Well, I'll now admit that the other day I felt just the weensiest bit - well, not worried, exactly, but just wondering how it would be negotiating the world - or, at least, my little corner of the world - as a woman with a buzz cut.
Now, last time I was on the Camino it was common enough to see a girl sporting a buzz or semi-buzz, and I can't even say for sure that I've never before seen a woman with a buzz around Gahanna, Ohio. I'd just never before seen one in the mirror .
And so upon my return from Jerry's Barber Shop (see yesterday's post) I found myself staring and staring and staring at myself in the mirror, trying to wrap my head around my head. I wondered if the sight of my hair - or rather my lack of hair - would make me seem strange to other people. I wondered if it would make my piano students uncomfortable.
I was starting to feel twinges of buzz-cut remorse.
Still, without or without hair life had to go on and so I sucked in my gut and headed out to Krogers for my maiden voyage in my Army Ranger Girl look.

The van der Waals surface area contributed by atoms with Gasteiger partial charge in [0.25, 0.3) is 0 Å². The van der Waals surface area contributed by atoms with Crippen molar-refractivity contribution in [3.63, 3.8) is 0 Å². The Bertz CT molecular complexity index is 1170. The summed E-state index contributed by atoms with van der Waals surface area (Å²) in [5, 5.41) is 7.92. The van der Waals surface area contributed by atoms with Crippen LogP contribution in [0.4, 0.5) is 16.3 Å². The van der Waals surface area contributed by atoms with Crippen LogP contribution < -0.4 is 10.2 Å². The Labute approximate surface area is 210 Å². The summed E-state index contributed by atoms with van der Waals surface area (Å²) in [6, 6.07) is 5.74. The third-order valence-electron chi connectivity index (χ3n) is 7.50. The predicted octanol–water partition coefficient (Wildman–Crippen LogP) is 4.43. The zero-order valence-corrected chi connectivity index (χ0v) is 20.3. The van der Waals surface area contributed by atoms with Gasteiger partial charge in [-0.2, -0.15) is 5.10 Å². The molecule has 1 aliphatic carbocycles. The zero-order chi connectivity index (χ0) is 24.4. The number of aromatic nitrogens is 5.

The store was crowded and as I roamed the aisles I was constantly glancing left and right to measure people's reactions.
Except that nobody was having any. Nobody was staring at or looking at, or even noticing me. The cashier at the checkout gave me not a second glance, or even a first. It's as if I look normal, I thought, and then realized that I probably did.
As for my piano students and their parents, much to my surprise I was offered the normal polite compliments one is normally offered when one shows up with a normal new haircut.
My husband likes my cut. My son and daughter say it looks really nice.
A young woman working the desk at the Y told me the cut looked beautiful on me. Actually, several people have.
And of course I realize that people may be telling me I look good not because I actually do but because they care about my feelings. But then isn't a compliment offered because someone cares about you just as good as -no, even better than - a compliment offered because of how you look?
Anyway, now freed from any anxiety over what over people might think of my haircut - because, much to my relief, nobody thinks anything of it - I can say that it's liberating, physically - it does feel wonderful - and mentally.
I suggest that every woman try rocking a buzz cut at least once. You'll know what I mean.
A romantic comedy of errors.
Lots and lots of errors.
"Equal And Opposite Reactions"
by Patti Liszkay
Buy it on Kindle:
or in print:
The Book Loft
of German Village,
Or check it out at the Columbus Metropolitan Library